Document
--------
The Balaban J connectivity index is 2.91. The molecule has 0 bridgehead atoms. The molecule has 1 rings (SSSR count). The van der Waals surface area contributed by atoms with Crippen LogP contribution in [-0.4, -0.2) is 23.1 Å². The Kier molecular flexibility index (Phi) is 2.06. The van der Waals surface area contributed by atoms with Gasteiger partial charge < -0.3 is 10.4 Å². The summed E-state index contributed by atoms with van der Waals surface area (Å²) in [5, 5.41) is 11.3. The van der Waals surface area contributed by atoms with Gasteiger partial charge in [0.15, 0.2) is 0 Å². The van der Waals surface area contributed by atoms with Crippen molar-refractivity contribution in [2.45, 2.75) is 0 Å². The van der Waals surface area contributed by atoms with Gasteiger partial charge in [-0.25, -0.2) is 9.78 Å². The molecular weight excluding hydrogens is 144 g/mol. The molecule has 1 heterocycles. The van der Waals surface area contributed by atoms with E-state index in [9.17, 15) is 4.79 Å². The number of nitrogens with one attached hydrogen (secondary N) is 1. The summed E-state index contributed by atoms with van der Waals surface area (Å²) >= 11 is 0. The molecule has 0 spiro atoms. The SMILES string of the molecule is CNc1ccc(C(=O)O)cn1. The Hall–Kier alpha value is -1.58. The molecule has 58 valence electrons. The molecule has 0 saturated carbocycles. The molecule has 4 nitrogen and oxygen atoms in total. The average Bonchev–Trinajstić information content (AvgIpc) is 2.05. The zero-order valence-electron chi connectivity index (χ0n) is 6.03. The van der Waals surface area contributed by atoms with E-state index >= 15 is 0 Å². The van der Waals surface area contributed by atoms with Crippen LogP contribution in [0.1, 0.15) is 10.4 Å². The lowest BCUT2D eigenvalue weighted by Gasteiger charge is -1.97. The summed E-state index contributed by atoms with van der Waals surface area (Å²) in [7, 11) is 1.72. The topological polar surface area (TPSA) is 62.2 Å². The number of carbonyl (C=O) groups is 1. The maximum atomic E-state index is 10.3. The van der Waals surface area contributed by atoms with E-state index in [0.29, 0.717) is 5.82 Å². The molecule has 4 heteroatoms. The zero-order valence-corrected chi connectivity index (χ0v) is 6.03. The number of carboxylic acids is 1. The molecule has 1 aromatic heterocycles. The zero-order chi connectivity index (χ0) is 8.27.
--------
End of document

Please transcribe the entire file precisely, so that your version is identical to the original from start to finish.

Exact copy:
The Balaban J connectivity index is 2.91. The molecule has 0 bridgehead atoms. The molecule has 1 rings (SSSR count). The van der Waals surface area contributed by atoms with Crippen LogP contribution in [-0.4, -0.2) is 23.1 Å². The Kier molecular flexibility index (Phi) is 2.06. The van der Waals surface area contributed by atoms with Gasteiger partial charge < -0.3 is 10.4 Å². The summed E-state index contributed by atoms with van der Waals surface area (Å²) in [5, 5.41) is 11.3. The van der Waals surface area contributed by atoms with Gasteiger partial charge in [0.15, 0.2) is 0 Å². The van der Waals surface area contributed by atoms with Crippen molar-refractivity contribution in [2.45, 2.75) is 0 Å². The van der Waals surface area contributed by atoms with Gasteiger partial charge in [-0.25, -0.2) is 9.78 Å². The molecular weight excluding hydrogens is 144 g/mol. The molecule has 1 heterocycles. The van der Waals surface area contributed by atoms with E-state index in [9.17, 15) is 4.79 Å². The number of nitrogens with one attached hydrogen (secondary N) is 1. The summed E-state index contributed by atoms with van der Waals surface area (Å²) >= 11 is 0. The molecule has 0 spiro atoms. The SMILES string of the molecule is CNc1ccc(C(=O)O)cn1. The Hall–Kier alpha value is -1.58. The molecule has 58 valence electrons. The molecule has 0 saturated carbocycles. The molecule has 4 nitrogen and oxygen atoms in total. The average Bonchev–Trinajstić information content (AvgIpc) is 2.05. The zero-order valence-electron chi connectivity index (χ0n) is 6.03. The van der Waals surface area contributed by atoms with E-state index >= 15 is 0 Å². The van der Waals surface area contributed by atoms with Crippen LogP contribution in [0.1, 0.15) is 10.4 Å². The lowest BCUT2D eigenvalue weighted by Gasteiger charge is -1.97. The summed E-state index contributed by atoms with van der Waals surface area (Å²) in [7, 11) is 1.72. The topological polar surface area (TPSA) is 62.2 Å². The number of carbonyl (C=O) groups is 1. The maximum atomic E-state index is 10.3. The van der Waals surface area contributed by atoms with E-state index in [0.29, 0.717) is 5.82 Å². The molecule has 4 heteroatoms. The zero-order valence-corrected chi connectivity index (χ0v) is 6.03. The number of carboxylic acids is 1. The molecule has 1 aromatic heterocycles. The zero-order chi connectivity index (χ0) is 8.27.